48.6  The Commission comments that:

    "Albania has continued its policy aiming at improving relations with all its neighbours and participates actively in the Stability Pact for South Eastern Europe. This policy constitutes an important contribution to regional stability."

48.7  However, the Commission says that:

    "Despite the impressive achievements of the last two years, many problems remain which will make it difficult for Albania to meet the obligations of a Stabilisation and Association Agreement and to deliver on the commitments it would undertake. The main difficulties lie in the functioning of the judiciary, widespread corruption, a large grey economy and lack of capacity to implement laws."

48.8  The report concludes that Albania is not yet ready for an SAA but that, if the current pace of change is sustained, and if sufficient priority is given to strengthening its administrative capacity whilst negotiating an SAA and during the transition periods, considerable improvements could be made. It notes that these agreements are designed to draw countries closer to the EU. It recommends that the best way to maintain the momentum of reform in Albania is to start negotiations on an SAA and it proposes to submit a recommendation for a Council decision to this effect in due course. The negotiations will, of course, only be concluded when all the appropriate conditions have been met.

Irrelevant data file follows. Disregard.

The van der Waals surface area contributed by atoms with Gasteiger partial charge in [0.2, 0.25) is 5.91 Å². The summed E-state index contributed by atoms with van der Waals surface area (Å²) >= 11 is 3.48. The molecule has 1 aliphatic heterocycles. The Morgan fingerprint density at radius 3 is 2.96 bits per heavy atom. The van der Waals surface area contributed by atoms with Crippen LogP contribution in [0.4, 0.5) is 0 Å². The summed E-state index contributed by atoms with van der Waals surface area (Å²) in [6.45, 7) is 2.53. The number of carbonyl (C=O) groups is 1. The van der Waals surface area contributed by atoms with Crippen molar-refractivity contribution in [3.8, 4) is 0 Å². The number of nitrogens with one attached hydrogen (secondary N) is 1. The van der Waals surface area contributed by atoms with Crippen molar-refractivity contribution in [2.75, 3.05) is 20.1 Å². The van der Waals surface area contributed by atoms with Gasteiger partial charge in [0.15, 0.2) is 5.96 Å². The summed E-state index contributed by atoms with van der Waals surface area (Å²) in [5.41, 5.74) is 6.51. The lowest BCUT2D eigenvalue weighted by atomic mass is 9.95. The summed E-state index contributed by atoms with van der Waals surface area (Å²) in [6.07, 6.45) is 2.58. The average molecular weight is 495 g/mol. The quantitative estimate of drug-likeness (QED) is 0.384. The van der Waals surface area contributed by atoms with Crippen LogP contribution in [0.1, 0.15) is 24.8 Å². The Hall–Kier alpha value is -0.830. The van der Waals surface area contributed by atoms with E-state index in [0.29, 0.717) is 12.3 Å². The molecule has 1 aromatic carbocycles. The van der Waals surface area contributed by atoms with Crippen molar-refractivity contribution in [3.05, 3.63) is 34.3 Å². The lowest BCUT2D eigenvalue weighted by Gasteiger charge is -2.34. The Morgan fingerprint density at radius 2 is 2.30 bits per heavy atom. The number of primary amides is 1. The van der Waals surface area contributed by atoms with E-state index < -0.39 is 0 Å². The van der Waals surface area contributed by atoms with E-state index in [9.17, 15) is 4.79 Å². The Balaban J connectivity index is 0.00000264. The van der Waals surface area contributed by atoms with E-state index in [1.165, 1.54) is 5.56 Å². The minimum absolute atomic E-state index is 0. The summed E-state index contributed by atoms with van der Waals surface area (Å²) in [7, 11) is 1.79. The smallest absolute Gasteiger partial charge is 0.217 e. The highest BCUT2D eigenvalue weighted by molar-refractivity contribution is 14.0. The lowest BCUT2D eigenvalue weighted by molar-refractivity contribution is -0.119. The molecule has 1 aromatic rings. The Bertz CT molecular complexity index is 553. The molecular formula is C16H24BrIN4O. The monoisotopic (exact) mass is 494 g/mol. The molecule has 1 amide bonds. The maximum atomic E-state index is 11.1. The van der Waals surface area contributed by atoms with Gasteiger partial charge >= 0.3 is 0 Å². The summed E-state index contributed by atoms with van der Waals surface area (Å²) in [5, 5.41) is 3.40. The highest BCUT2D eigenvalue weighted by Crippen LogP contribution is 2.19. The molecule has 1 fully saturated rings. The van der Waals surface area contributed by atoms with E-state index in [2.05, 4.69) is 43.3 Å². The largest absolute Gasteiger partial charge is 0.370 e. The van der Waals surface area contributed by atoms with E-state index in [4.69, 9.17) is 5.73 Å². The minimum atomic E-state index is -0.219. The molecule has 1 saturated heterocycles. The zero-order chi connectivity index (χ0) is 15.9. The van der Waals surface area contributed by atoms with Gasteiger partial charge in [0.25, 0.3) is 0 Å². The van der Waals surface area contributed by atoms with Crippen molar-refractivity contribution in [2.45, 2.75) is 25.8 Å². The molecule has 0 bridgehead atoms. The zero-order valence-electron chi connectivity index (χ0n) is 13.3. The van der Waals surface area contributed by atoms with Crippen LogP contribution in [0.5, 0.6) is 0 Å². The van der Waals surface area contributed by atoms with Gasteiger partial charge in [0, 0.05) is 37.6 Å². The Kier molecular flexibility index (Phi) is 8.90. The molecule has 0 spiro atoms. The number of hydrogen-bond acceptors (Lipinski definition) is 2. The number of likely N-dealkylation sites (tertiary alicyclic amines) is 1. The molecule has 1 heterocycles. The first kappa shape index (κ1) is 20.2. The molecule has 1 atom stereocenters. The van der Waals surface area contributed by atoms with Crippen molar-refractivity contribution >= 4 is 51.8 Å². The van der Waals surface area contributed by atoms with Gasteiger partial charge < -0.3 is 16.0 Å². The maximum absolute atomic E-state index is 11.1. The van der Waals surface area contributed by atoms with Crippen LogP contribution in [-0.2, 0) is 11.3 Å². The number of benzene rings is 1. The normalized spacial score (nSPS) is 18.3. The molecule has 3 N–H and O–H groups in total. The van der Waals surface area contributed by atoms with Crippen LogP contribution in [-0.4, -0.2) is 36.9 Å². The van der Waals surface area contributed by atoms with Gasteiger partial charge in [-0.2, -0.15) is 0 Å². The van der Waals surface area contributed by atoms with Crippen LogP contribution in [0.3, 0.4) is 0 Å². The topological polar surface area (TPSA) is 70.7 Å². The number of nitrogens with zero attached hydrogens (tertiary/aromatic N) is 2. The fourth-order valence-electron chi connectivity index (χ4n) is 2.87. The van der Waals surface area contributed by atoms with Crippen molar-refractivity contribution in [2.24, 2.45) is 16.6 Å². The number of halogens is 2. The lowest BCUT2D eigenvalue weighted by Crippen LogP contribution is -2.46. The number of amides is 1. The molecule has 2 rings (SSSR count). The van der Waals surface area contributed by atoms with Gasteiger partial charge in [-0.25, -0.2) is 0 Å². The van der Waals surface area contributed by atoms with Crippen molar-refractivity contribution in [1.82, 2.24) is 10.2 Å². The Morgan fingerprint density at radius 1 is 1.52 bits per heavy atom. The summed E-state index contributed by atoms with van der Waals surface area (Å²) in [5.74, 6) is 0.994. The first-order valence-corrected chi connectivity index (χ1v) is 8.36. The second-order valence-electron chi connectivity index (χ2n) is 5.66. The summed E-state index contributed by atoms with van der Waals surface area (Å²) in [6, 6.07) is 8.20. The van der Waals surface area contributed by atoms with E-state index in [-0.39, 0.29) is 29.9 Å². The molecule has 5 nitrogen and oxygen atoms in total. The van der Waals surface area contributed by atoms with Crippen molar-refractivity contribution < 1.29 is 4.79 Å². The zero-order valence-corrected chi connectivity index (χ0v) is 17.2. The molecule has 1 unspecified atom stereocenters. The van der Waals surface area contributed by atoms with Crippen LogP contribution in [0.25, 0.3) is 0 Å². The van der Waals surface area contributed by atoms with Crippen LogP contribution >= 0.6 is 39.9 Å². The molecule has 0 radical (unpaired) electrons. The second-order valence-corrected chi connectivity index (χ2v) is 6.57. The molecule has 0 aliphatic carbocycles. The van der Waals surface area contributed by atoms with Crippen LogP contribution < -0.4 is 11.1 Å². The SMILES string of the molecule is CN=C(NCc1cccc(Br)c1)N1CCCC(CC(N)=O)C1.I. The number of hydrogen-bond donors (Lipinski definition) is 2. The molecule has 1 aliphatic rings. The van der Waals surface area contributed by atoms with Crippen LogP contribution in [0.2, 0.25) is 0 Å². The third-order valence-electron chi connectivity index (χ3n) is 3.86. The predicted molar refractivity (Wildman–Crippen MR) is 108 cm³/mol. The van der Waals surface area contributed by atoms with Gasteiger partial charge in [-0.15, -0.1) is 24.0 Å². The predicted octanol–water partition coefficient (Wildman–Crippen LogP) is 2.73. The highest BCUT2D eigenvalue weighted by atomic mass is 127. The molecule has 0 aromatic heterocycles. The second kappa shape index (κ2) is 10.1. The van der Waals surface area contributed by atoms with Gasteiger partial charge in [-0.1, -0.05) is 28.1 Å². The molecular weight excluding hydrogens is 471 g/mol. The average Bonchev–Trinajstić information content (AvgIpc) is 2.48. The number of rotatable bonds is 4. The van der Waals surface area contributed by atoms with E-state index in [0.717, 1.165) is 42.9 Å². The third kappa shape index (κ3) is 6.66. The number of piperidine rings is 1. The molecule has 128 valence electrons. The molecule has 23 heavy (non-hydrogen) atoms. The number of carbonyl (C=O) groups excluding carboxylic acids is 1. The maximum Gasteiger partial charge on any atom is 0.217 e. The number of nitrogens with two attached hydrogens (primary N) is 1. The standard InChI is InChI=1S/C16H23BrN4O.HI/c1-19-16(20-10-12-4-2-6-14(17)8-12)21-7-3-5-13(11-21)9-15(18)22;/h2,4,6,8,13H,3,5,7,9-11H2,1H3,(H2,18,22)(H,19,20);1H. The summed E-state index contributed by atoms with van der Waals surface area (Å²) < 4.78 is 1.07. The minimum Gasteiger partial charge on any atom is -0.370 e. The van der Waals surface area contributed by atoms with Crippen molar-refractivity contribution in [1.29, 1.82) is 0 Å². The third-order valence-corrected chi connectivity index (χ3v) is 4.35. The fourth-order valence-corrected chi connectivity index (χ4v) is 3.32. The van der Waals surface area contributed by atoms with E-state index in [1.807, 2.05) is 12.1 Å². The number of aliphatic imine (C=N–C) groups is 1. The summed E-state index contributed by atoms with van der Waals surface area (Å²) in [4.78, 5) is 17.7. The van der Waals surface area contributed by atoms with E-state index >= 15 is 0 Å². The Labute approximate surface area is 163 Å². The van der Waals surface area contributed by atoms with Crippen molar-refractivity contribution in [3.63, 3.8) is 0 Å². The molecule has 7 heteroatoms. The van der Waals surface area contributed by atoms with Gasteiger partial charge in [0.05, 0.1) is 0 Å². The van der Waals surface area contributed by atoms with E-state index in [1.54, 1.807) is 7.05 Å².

48.9  The Göteborg European Council in June endorsed this report and concluded that the Commission should begin work on a negotiating mandate.

The Government's view

48.10  The Foreign Office Minister (Mr Denis MacShane) comments:

    "The UK welcomes this report, which meets important UK objectives. It will encourage Albania's European aspirations — which we have strongly supported — while ensuring that she maintains her reform efforts and that there is no dilution of the criteria for EU external agreements. The report is an important step forward for the EU's Stabilisation and Association Process, the policy framework which brings the countries of South-East Europe closer to the EU. It holds out the prospect of EU membership, once the Copenhagen criteria have been met and regional co-operation satisfactorily established. This offers a powerful incentive for change and should help foster peace and stability in the region."

48.11  The Minister expects that, depending on the continued pace of reform in Albania, the Commission may present negotiating directives for an SAA with Albania by the end of this year.


48.12  We note the wish of the Commission and the Council to encourage Albania to keep up the pace of change, but we also note that it has a long way to go before it could expect to be able to fulfil its obligations. We therefore consider that the EU should be wary of encouraging, inadvertently, unrealistic expectations of the time it could take Albania to qualify for membership.

48.13  We now clear this document.

76  (20755) 13528/99; see HC 23-v (1999-2000), paragraph 12 (19 January 2000). Back